Walter Dean Myers tells us: “Reading is not optional”. Thus in 2013, I have decided to follow his advice. I have determined a dozen books that I myself would like to read this year. The last time I read book after book consecutively would have been in highschool. It’s something I got away from while in University and something I want to get back to.  The 12 books I’ve selected are, in one form or another, literary classics. As I finish each book I’ll post a small review and my opinion of it.  I’m currently working my way through Ernest Hemmingway’s The Sun Also Rises. Below is a list of the 12 books which I have determined are a part of my literary reading goal for the year.

For Whom the Bell Tolls Lolita Paris to the Moon The Spy who Came in from the Cold
Adventures of Tom Sawyer 1984 Dubliners Tuesday with Morrie
Adventures of Huckleberry Finn In Cold Blood Sun Also Rises Animal Farm

3 – Get back to playing organized sports

It’s been around a year and a half since I was a part of any organized weekly sporting team. I’m looking to start back up playing both pickup hockey and soccer in 2013. Although I’m still looking for a hockey league, I have found a pick-up soccer game that runs every Friday at RIM Park.

4 – Learn to speak Conversational Italian

Learning to speak conversational Italian has been on my list of things to do since I first visited Italy in 2006. Although I speak and understand basic Italian I can not hold my own in a conversation that doesn’t revolve around the price of something or the location of the nearest bathroom. I’m planning on accomplishing this either through Italian classes or through using Rosetta Stone.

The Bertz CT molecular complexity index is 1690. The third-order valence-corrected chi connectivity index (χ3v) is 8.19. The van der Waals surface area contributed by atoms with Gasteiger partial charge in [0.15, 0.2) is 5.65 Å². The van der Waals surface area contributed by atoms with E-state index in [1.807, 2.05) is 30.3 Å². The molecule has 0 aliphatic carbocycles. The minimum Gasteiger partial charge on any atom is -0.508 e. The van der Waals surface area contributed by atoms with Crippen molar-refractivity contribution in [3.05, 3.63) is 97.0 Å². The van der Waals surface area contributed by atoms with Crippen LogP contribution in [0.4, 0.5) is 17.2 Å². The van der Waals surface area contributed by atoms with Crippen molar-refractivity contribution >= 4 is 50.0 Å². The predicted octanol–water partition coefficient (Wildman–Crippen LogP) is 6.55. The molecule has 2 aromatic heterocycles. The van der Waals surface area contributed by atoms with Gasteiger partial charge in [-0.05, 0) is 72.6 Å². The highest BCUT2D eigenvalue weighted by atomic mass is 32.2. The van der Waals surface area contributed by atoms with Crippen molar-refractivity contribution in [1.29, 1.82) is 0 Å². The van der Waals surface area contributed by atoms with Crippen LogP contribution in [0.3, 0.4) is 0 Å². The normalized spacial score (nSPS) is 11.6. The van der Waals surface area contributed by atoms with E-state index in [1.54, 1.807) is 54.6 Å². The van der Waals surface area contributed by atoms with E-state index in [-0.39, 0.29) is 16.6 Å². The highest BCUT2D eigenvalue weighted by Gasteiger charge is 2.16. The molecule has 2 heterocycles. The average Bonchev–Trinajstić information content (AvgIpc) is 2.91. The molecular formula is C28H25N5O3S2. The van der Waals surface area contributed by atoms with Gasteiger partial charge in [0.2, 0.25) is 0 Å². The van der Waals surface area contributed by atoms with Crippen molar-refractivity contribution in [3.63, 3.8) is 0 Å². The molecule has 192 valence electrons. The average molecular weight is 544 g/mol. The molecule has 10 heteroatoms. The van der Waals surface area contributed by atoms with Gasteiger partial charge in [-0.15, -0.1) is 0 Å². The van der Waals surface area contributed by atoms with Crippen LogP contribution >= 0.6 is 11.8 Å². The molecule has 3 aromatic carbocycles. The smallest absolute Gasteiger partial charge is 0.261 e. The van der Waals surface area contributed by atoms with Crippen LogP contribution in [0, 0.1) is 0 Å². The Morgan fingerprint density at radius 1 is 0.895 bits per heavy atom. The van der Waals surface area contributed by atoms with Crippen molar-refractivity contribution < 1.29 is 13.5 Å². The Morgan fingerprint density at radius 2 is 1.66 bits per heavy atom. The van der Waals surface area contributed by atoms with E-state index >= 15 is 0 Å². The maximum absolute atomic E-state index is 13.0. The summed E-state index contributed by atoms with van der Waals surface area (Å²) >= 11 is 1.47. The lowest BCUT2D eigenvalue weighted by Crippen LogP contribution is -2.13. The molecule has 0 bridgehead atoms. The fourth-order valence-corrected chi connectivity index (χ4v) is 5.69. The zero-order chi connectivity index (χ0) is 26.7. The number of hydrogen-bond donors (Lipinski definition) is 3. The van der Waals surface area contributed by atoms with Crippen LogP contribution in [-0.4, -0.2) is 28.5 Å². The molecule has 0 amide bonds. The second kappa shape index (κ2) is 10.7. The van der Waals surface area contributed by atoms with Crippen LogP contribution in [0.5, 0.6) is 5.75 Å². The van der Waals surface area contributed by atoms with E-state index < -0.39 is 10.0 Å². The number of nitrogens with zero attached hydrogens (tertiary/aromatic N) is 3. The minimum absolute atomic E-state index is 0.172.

5 – Take a Cooking Course

It may have been because I recently watched Julie & Julia but I want to enroll in a cooking course this year. I want to learn the basics of how to work in the kitchen and learn more about cooking.

6 – Write

a)      Journal

As a way to get back into writing regularly I’ve started to journal in 2013. I find it a sobering period during the week where I can sit alone and reflect and be honest with myself about what’s been going on lately and things for which I am happy and not happy.

b)      Book

Perhaps one of the loftliest goals I have this year is to write a book. I’m not yet sure exactly what type of book, be it a fiction novel or non-fiction, or a collection of short stories, but by the end of 2013 I want to have written a book. I’ve already started to get back into writing by doing daily writing prompts.

c)       Blog

Lastly, I want to do a better job at blogging by maintaining this blog.

So to everyone I want to say Happy New Year and I hope this has helped you think about your own resolutions and maybe convinced you it’s worth making your own or stealing one of mine.